Proof? The Institute of Health Metrics and Evaluation tells us that, if everyone wore a mask in public, this would save 33,000 lives by October. Losing those lives is a terrible price to pay for following fake news about the role and safety of masks.
Grist quotes education professor Gale Sinatra, at the University of Southern California, as saying: “Misinformation about Covid is spreading faster than the virus itself.”
Studies have also shown that fake news actually spreads faster on social media than real news.
“People on Twitter are 70 percent more likely to share false news than the real stuff,” Grist’s Kate Yoder writes. “And it’s difficult to shut down.” In fact, the more an item is repeated, the more likely it is to stick.
That’s why, with the pandemic raging and a Presidential election looming, concerns about the impact on political and social stability are mounting.
Foreign Agencies Spread Misinformation
Already suspected state-backed agencies in China, Russia and Turkey are reported to be targeting the West with misinformation about the Covid outbreak. They want to undermine trust in public institutions.
A study from the University of Oxford’s Internet Institute found these organizations have been spreading unfounded conspiracy theories aimed at creating unrest and confusion. In some cases, the Institute says, these agencies blend real information with misleading or false news, creating uncertainty among the public trying to make sense of the pandemic.
Three More Actions
In addition to the Facebook questions outlined above, here are three things you can do to reduce the risk of falling victim to fake news:
- Get your information from known and respected media. In an era when even some trusted media outlets are accused of publishing fake news, check the information with multiple sources. News agencies, such as AP and Reuters, are among those noted for impartial reporting.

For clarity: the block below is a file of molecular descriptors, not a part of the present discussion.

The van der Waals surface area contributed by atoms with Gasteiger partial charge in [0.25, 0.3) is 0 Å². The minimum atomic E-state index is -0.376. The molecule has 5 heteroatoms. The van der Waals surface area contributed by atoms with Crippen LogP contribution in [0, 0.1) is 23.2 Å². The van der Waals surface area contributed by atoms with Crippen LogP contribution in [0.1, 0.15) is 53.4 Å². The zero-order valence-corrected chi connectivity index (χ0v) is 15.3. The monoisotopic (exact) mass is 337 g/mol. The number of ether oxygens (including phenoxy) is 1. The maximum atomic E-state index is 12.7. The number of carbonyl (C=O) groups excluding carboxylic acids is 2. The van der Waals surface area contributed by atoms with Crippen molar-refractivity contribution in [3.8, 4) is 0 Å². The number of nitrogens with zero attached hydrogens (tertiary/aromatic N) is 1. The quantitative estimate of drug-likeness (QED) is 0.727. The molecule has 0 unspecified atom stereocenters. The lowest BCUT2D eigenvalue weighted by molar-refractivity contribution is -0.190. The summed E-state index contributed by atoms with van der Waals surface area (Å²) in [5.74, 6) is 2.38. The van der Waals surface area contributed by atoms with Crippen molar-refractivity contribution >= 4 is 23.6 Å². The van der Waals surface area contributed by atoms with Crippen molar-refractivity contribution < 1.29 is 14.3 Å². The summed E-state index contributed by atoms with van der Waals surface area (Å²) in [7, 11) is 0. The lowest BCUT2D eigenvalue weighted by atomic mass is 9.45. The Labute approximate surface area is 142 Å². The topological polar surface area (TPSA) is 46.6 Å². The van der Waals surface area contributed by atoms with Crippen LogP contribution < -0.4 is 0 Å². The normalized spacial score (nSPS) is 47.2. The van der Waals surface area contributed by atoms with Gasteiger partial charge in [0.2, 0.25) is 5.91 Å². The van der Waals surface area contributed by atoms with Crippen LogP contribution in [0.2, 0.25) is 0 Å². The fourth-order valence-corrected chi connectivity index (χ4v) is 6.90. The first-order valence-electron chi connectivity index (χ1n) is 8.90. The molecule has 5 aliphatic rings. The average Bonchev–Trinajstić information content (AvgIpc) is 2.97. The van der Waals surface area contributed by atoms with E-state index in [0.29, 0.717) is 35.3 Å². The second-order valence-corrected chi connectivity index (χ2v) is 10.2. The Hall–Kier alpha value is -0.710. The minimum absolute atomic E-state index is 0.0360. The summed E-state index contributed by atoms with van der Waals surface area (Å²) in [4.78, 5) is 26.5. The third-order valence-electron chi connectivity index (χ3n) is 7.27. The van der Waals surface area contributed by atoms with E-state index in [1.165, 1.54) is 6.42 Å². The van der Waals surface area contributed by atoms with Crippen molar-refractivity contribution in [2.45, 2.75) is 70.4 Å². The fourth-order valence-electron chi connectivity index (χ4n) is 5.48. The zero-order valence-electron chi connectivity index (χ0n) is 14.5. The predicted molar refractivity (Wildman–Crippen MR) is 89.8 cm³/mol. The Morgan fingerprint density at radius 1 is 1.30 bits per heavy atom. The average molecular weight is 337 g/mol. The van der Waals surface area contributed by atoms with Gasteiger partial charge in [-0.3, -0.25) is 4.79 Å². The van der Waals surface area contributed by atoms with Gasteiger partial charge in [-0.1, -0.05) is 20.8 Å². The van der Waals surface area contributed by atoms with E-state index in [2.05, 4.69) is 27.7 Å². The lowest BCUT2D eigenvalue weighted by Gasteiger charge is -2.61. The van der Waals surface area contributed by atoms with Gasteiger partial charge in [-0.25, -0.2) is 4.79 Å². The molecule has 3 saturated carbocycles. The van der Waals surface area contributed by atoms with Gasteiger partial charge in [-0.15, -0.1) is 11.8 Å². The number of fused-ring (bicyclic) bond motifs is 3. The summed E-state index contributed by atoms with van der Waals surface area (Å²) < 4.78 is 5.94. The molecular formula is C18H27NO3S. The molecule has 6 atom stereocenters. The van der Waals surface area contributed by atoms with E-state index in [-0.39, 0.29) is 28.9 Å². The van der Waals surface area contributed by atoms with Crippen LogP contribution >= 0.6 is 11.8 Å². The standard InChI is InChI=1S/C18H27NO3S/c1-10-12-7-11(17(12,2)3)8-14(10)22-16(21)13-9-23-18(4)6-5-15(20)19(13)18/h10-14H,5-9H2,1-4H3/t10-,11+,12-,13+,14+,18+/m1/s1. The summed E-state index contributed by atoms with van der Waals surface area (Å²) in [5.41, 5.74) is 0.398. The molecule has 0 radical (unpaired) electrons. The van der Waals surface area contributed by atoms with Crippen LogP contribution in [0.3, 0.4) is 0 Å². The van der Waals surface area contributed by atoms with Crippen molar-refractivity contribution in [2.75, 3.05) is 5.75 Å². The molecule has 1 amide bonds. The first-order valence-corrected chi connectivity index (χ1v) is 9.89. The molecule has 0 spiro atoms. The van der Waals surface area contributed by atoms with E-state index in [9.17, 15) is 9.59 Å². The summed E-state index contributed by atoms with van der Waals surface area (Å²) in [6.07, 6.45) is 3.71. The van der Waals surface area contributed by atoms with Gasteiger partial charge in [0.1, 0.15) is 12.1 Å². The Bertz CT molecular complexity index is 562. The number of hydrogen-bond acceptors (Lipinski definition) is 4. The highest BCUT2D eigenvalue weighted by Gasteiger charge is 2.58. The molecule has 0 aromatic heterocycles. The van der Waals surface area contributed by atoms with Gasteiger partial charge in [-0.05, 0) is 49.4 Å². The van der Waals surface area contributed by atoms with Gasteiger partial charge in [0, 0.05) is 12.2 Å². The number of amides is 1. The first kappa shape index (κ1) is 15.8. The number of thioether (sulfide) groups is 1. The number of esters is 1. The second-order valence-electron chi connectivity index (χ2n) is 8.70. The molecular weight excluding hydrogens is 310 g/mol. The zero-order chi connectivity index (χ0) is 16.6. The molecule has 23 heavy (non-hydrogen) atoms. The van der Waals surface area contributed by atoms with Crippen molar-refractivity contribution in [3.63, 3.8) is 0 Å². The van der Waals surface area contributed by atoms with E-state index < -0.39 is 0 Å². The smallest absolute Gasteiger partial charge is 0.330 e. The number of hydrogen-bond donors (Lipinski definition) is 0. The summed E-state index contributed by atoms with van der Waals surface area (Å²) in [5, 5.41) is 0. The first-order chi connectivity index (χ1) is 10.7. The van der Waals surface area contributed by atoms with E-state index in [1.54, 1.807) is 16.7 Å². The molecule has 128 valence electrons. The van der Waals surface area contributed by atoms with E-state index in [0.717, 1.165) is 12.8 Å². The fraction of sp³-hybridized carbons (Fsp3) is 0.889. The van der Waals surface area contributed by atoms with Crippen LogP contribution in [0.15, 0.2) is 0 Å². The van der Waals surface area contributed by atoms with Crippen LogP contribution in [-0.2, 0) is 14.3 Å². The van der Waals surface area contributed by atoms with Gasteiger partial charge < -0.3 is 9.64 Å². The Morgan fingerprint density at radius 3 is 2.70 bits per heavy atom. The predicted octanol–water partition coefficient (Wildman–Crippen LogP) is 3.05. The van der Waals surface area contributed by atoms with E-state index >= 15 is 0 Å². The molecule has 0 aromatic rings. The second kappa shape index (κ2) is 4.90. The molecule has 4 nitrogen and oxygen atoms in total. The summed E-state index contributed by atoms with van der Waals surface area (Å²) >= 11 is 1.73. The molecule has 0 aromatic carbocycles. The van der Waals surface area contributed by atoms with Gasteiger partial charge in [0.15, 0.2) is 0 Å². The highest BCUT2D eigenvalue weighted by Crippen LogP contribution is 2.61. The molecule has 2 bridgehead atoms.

- Use fact-checking sites to confirm or question accuracy. You’ll find a useful list of these, fully updated in recent weeks, at: https://research.ewu.edu/journalism/factcheck. This site also has a list of 11 giveaway signs that a report might not be genuine.
- Check out our earlier report on fake news, Why Fake News is a Bigger Threat Than Ever, for more information and tips.
Coronavirus Alert of the Week
Staying with the Covid pandemic, the increase in the use of the Internet for online shopping has led to a massive leap in the number of consumer complaints lodged with the Federal Trade Commission (FTC).
In just two recent months, the Commission received 34,000 complaints about online shopping. More than half related to ordered items that were never delivered, and they were mostly for personal safety items such as masks and hand sanitizer as well as household goods like toilet rolls.
The best way to avoid these scams is to either buy locally or order from online retailers you know and trust.
Time to conclude for today — have a great week!